A reader wrote asking about the unusual style of my last book, She and I: A Fugue.
From my somewhat-spoilery answer, lightly edited:
The style of She and I was the greatest surprise of all the writing I ever did. I edited the book for two years, and as I went on I looked at the regular prose I’d used on the web and I could not bear having it so lengthy. Something emerged in me that wanted it more telegraphic, sharp, brief, elliptical. So I went with it, and found it opened up expressive possibilities I had not glimpsed.
One of the big challenge in She and I was what I called the challenge of normalization: for the story to mean anything, the reader had to feel that there was something meaningful between Mira and the narrator. But most of it played out in the chats early on – where Mira is quite a bit more exuberant than she would be in person. (The issue of self-representation and talking-oneself-into arises. Cult of self-woowoo.) So there had to be some way of normalizing the diverse modes the relationship played out in – in chats, emails, phone calls early on, then in person, then afterward back to chats/emails/phone calls. Also I did not want it to date too much, so that’s why Mira and I always send “notes” – not ICQs, AIMs, or even emails – until the end. I wanted something more timeless.
The system of contractions emerged from the desire to shorten and sharpen. “I would have” is a lot longer than “I’d’ve” – and the latter is more striking. I wanted to make every word in the book some art-gesture, lest it turn out to be a set of trivialities. After all, as you know, it ends with no explosive passion or even epiphany. It’s the story of “coming to be and passing away” – the part V title is nod/tribute to Aristotle’s essay on generation and corruption, as well as the American euphemism for death. I liked the contractions as a bridge between formal and informal – another timely thing, as the old formalities were falling (see the discussion of Chasing Amy when it comes). Lastly, it lends a telegraphic quality at times, and that’s a sort of premonitor of brief Facebook entries and Twitter tweets – the compression of communication still ongoing.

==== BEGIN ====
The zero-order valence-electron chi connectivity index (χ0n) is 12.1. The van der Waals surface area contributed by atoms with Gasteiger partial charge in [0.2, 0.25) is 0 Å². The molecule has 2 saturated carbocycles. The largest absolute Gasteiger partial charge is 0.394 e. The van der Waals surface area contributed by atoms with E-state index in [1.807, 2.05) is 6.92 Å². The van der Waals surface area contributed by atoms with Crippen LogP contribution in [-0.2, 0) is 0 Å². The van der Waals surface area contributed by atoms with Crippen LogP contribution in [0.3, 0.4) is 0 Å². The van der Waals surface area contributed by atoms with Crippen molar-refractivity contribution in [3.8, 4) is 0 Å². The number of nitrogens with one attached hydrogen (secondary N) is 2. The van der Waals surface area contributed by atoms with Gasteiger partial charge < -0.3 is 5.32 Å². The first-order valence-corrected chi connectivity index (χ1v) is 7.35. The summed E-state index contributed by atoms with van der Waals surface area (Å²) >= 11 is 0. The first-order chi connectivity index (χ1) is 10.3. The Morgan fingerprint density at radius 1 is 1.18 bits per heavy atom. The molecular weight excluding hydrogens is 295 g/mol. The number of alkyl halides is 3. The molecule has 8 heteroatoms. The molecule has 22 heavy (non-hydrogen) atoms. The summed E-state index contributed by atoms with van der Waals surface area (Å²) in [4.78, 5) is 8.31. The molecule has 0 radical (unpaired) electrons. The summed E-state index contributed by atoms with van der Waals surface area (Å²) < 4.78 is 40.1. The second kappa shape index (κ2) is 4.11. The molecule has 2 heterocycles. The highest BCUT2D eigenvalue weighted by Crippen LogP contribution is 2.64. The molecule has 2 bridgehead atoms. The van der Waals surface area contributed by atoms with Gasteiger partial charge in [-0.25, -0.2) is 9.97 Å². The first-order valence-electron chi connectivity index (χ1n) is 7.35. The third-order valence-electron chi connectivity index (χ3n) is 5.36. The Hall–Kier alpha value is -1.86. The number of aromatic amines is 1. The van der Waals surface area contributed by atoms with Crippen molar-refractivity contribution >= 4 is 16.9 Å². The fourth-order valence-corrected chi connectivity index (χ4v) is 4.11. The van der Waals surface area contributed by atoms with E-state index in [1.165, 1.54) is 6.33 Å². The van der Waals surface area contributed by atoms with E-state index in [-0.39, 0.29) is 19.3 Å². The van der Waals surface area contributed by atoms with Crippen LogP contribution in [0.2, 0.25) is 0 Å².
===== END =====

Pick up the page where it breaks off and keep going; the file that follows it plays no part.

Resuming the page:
What I liked best about the contractions was that in times of lyrical emotion I could stop using them entirely. That opened up another stylistic register than one usually has access to. I probably open up that register most fully in my descriptions of the dreams – the one of Beth in the lodge/Vegas is something I take special pleasure in – and in the sex scene with Mira, the meeting Catherine, and the final three days. I use quite a bit fewer contractions in the beginning, deliberately, so the effect is entering and exiting a state of mind/perceiving.
The editing took two years, probably to an obsessive degree, but that was what made the finer-grained things come. I did a lot of the later editing using my typesetting program, because by the end – once the text was largely set and even the style – I was looking for a specific appearance on the page. There was a click when it happened, and I see and feel it now. So there’s a bridging of prose and poetry too. The book occupies a very strange, sui generis space.
I wanted at the beginning to tell the complete story of a relationship down to its roots back in time and deep down in origin, including the origin of every turn.
I pick the book up sometimes, look at it, and think “I did it.”
That is all I sought.